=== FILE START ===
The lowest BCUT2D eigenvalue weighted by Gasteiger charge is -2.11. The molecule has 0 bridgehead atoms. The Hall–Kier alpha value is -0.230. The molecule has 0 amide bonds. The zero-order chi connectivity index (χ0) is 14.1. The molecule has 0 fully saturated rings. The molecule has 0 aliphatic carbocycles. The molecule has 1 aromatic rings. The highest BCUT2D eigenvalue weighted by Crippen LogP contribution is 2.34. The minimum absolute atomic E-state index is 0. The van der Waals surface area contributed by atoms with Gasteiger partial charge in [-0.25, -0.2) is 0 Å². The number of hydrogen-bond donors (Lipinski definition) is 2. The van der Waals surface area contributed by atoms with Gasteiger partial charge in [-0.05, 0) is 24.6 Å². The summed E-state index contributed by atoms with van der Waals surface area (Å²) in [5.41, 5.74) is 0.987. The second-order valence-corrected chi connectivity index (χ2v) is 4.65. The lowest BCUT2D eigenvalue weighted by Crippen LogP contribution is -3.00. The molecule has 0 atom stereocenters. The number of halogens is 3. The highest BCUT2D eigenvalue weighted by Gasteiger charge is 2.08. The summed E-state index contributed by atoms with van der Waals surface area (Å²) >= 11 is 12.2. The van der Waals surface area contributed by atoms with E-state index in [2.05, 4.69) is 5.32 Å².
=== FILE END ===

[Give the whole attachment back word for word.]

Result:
The lowest BCUT2D eigenvalue weighted by Gasteiger charge is -2.11. The molecule has 0 bridgehead atoms. The Hall–Kier alpha value is -0.230. The molecule has 0 amide bonds. The zero-order chi connectivity index (χ0) is 14.1. The molecule has 0 fully saturated rings. The molecule has 0 aliphatic carbocycles. The molecule has 1 aromatic rings. The highest BCUT2D eigenvalue weighted by Crippen LogP contribution is 2.34. The minimum absolute atomic E-state index is 0. The van der Waals surface area contributed by atoms with Gasteiger partial charge in [-0.25, -0.2) is 0 Å². The number of hydrogen-bond donors (Lipinski definition) is 2. The van der Waals surface area contributed by atoms with Gasteiger partial charge in [-0.05, 0) is 24.6 Å². The summed E-state index contributed by atoms with van der Waals surface area (Å²) in [5.41, 5.74) is 0.987. The second-order valence-corrected chi connectivity index (χ2v) is 4.65. The lowest BCUT2D eigenvalue weighted by Crippen LogP contribution is -3.00. The molecule has 0 atom stereocenters. The number of halogens is 3. The highest BCUT2D eigenvalue weighted by Gasteiger charge is 2.08. The summed E-state index contributed by atoms with van der Waals surface area (Å²) >= 11 is 12.2. The van der Waals surface area contributed by atoms with E-state index in [2.05, 4.69) is 5.32 Å².